Chosen from among more than 70 submissions, recently announced winners of the Blockchain Challenge in Health IT reflect critical developments in encryption, distributed ledger interoperability and smart-contracts claims processing, addressing issues that have long vexed the healthcare industry.
A previous Distributed issue reported that the Office of the National Coordinator for Health Information Technology (ONC) had announced its blockchain challenge titled "Use of Blockchain in Health IT and Health-Related Research," soliciting white papers on blockchain technology for health IT and ways to address the privacy, security and scalability challenges of managing electronic health records and resources.
ONC received more than 70 submissions from a wide range of individuals, organizations and companies addressing ways that blockchain technology might be used in health and health IT to protect, manage and exchange electronic health information. According to a news release just issued by the U.S. Department of Health & Human Services (HHS), the winners of the challenge were selected on the basis of both short-term viability and long-term potential.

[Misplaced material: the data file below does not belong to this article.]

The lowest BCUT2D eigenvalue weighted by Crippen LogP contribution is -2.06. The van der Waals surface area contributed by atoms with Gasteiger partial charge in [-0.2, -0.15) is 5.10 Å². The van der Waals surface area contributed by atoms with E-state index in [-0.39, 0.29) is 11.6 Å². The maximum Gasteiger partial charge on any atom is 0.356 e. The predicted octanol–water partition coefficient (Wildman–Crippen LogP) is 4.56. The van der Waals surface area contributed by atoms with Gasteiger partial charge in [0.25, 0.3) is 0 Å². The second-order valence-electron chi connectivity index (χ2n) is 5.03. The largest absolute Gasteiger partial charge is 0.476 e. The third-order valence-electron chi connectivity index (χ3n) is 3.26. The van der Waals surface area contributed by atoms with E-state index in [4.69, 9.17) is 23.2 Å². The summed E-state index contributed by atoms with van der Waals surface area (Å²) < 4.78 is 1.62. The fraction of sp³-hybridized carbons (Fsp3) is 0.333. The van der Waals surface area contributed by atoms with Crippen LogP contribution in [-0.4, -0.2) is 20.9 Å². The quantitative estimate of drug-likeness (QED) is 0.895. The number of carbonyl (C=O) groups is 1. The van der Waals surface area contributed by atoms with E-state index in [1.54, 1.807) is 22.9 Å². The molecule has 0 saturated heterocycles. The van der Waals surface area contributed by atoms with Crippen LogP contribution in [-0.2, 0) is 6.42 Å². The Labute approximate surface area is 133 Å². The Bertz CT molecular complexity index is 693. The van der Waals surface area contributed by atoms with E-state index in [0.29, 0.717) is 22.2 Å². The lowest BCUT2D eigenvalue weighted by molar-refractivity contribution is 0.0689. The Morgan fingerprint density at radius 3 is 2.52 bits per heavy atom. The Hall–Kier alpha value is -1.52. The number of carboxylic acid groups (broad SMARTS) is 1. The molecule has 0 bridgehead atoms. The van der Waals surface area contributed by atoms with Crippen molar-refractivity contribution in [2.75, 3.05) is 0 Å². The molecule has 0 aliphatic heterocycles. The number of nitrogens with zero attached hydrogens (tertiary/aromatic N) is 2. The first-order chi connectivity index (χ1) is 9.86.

“We are thrilled by the incredible amount of interest in this challenge,” said Vindell Washington, national coordinator for Health IT. “While many know about blockchain technology’s uses for digital currency purposes, the challenge submissions show its exciting potential for new, innovative uses in healthcare.”
The winners are listed in the HHS news release, with short summaries and links to original documents. The remaining submissions will be posted on the HealthIT website on the first day of National Health IT Week, September 26, 2016, in conjunction with the two-day “Use of Blockchain for Healthcare and Research” workshop cohosted by ONC and the National Institute of Standards and Technology (NIST).
We summarize below the three top contributions which shed light on developing trends in the use of distributed ledger technology for healthcare applications and public health services.
MIT’s OPAL/ENIGMA Project: Trusting the Untrusted